US Air's Integration Hurdles

The bright side of a failed Delta bid is that it can focus on challenges of digesting America West.
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Say this for Doug Parker's failed effort to merge US Airways (LCC) and Delta: At least it only took two-and-a-half months to collapse.

That means Parker, US Airways' CEO, is in a better position to resume running the airline than former chairman Stephen Wolf was after a failed merger attempt with


, owned by

UAL Corp.


. That deal, announced in 2000, took 14 months to fall apart. During the merger effort, airline executives said they had no Plan B if it failed.

Parker, by contrast, has said he would be happy to return to running the airline, where job one will be to complete the merger between US Airways and America West Airlines. Though the two corporations combined when the former US Airways emerged from bankruptcy protection in September 2005, much work remains.

The failure to reach new contract agreements with three key labor groups -- the delay has led two unions to sue the airline this week -- is perhaps the most visible indication that the job is incomplete. But it is not the only one.

Seeking Synthesis

This coming weekend, for instance, US Airways intends to combine its two reservations systems. The transition is scheduled for Sunday morning, between 2 a.m. and 4 a.m. EST. During that period, no tickets can be sold and agents will manually check in passengers on the few operating flights.

The airline expects a trouble-free transition. But employees of the former US Airways remember the December 1998 changeover from in-house computer systems to the Sabre system now being replaced. The switch brought periodic flight delays and cancellations that continued for months; unanticipated costs lingered into the second quarter of 1999.

Most ongoing merger work is less visible. For instance, the new US Airways wants to add seats on 20 Airbus A320s operated by the old US Airways so that the seat configuration matches America West's A320s. "Everything has to be the same for us to go to one certificate," says US Airways spokesman Phil Gee. But the changes are creating problems, says Mike Flores, president of the US Airways chapter of the Association of Flight Attendants.

A few months ago, to create space for more seats, the airline decided to remove valet cabinets at the front of the A320s. Besides passenger coats, the cabinets house fire extinguishers, oxygen bottles, portable breathing equipment and components for the in-flight entertainment system. The plan was to move these fixtures to the overhead bins in first class.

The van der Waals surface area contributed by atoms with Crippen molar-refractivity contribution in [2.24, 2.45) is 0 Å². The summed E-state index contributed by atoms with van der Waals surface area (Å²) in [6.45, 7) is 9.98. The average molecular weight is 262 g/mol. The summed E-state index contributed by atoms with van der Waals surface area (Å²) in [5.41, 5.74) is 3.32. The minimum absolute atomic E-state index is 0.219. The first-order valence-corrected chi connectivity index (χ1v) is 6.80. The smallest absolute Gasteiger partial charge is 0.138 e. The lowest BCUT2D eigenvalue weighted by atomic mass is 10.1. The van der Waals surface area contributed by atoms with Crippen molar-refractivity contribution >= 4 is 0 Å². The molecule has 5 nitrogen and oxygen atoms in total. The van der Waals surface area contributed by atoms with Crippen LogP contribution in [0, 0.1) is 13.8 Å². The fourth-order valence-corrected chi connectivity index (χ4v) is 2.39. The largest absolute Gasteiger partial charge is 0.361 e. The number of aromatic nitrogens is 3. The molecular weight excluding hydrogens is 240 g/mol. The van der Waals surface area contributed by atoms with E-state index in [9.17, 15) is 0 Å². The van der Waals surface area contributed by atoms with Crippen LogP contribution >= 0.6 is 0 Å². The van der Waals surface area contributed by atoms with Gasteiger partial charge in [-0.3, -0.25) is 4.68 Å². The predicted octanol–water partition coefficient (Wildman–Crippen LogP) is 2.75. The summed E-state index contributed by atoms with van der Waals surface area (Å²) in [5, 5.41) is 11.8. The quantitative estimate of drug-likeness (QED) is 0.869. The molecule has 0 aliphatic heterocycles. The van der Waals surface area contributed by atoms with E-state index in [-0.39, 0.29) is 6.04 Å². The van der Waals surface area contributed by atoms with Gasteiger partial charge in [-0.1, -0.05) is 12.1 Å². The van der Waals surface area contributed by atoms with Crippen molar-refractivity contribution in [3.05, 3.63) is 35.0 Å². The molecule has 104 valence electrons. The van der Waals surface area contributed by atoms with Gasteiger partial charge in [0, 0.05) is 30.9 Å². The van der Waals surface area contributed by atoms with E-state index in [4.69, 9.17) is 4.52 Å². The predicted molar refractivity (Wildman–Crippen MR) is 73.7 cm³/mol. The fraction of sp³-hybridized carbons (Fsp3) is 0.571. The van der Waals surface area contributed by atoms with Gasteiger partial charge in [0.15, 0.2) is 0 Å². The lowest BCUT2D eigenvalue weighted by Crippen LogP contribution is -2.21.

This plan had an obvious flaw: It denied bin space to first-class passengers. "We yelled and screamed, 'This will not work,' but no one paid attention," Flores says. "They started the work. Then, when they realized we were right, they had to go in and reconfigure it." The reconfiguration, now under way, means equipment will be stored by the panels separating first and coach class.

Flores says the incident exposes systemic merger problems.

The new US Airways is dismantling aspects of the old one, he said, because an airline that was principally a leisure carrier took over one with many business flyers. "The new motto is profit before comfort," Flores says. The transition is challenging. "They break everything they touch, from catering to seating configurations to coordinating between departments, and they have to fix it again," he says. "But they run on such a lean management staff that they can't get it done."

Gee says US Airways is taking advantage of an opportunity to select best practices from two carriers. "When you do that, some people aren't going to be happy," he says. "People are resistant to change." In previous mergers, acquirer US Air simply imposed its practices on Piedmont and PSA. In the current merger, by contrast, "there is an opportunity to choose," Gee says.

Worker Woes

Meanwhile, progress has been minimal in efforts to negotiate new contracts for pilots, flight attendants, mechanics and fleet service workers. Comprehensive contracts, covering workers from both carriers, would undoubtedly increase costs.

Parker has repeatedly said the airline can operate without comprehensive contracts, even after it secures a single operating certificate, expected in the second quarter. Unions disagree. "He's got two separate groups of pilots flying two separate groups of airplanes, so basically he's running two airlines," says Arnie Gentile, spokesman for the US Airways chapter of the Air Line Pilots Association. "Putting them together depends on our contract."

On Wednesday,

pilots filed a suit contending that the airline can't legally merge operations, including the reservations system, until a single comprehensive contract is signed. Pilots followed the International Association of Machinists, which filed a suit Monday.

The IAM case results from a contract provision that a change of control would trigger wage increases. When that did not occur after the merger, the union filed a grievance, which was scheduled to be heard Feb. 26. When the company asked the bankruptcy court to block the grievance hearing, the union sued. "You can't run into court every time you have a contract dispute," says union spokesman Joe Tiberi.

Gee says the airline realized, as it prepared for the hearing, that the issue should be resolved in court. But Gentile argues that US Airways has fallen into a pattern "of overlooking contracts and trying to set its own rules." As a result, he says, "This merger is nowhere near completed."